The process has gone through regular review. “Our people are schooled in the Compliance and process style”, explains Brendan. “I knew the new approach needed a programme that enabled them to understand the concepts, express any concerns and be able to come back after putting it into practice.”
To meet that need Happy designed and delivered a four day leadership programme, spread over six months. It is a continuing relationship. Upcoming learning events include training in the “recruit for attitude” approach and “Understanding the principles of a people-led management style” for front-line staff.
This was a whole-company learning solution. The key performance metric was the commercial success of the new enterprise, based on a new culture. Epic has had a successful first 18 months as a commercial enterprise and is now starting to win new business beyond its original contract. For instance it has just won seven contracts for play services, expected to add £800k to the company’s turnover.
The contracts are a good example of the new company’s mix of commercialism and commitment to service. Well-off parents will pay for the play services but those in more difficult circumstances will pay lower rates or be fully subsidised.
One example of the new approach is the implementation of ‘recruit for attitude, train for skills’. Epic has revamped its entire recruitment.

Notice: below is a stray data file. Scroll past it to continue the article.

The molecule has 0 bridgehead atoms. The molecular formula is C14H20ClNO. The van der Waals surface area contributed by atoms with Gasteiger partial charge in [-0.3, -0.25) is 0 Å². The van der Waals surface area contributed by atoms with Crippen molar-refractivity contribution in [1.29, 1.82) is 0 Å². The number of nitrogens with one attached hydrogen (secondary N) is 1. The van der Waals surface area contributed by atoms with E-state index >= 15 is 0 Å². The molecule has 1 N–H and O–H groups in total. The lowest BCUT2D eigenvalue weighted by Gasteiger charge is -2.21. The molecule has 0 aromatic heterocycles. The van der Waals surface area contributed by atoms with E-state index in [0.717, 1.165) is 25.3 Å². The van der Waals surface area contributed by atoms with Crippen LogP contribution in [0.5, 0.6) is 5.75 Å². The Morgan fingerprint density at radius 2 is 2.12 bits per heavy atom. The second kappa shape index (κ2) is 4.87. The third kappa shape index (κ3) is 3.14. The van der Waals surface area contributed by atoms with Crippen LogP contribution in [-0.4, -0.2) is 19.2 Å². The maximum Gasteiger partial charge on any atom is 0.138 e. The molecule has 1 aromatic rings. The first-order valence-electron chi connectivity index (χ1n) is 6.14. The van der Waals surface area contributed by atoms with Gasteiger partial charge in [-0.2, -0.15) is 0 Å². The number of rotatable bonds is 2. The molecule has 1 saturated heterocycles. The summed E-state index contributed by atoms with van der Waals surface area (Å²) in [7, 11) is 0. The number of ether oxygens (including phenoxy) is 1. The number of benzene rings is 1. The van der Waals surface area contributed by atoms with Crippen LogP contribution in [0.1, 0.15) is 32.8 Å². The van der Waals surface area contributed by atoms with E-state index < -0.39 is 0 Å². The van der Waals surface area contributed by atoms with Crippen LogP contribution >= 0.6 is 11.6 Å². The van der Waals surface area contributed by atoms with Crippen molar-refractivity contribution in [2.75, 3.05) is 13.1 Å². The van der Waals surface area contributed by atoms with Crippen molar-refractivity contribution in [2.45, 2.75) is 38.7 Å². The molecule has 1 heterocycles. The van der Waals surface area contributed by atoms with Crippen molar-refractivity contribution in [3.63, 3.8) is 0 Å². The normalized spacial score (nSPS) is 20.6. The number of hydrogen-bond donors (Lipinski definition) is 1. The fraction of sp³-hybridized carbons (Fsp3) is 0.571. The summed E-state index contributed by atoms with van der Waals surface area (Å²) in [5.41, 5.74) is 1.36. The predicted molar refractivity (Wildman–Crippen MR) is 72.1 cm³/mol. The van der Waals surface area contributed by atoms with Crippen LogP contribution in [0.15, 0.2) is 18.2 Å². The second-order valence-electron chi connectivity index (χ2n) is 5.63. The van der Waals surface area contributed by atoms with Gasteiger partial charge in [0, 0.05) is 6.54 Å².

“We are now looking for enthusiasm as well as aptitude”, explains Brendan. “I can think of two newcomers especially who are shining stars. Under the old selection method they would not even have got an interview, as they didn’t have the qualifications and experience. One in particular I really don’t know how we would do without.”
Another example is planning. “In the old model, planning started at the top”, explains Brendan. “It would filter all the way down and might be done in a tokenistic way once it got to the front line. Now we have bottom-up planning, with much more ownership. It works much better. These are the kind of changes that the work with Happy has enabled.”
The core achievement was the successful transformation of a traditional public sector department into a dynamic and innovative social enterprise. As such it is a potential example to thousands of similar government departments across the country,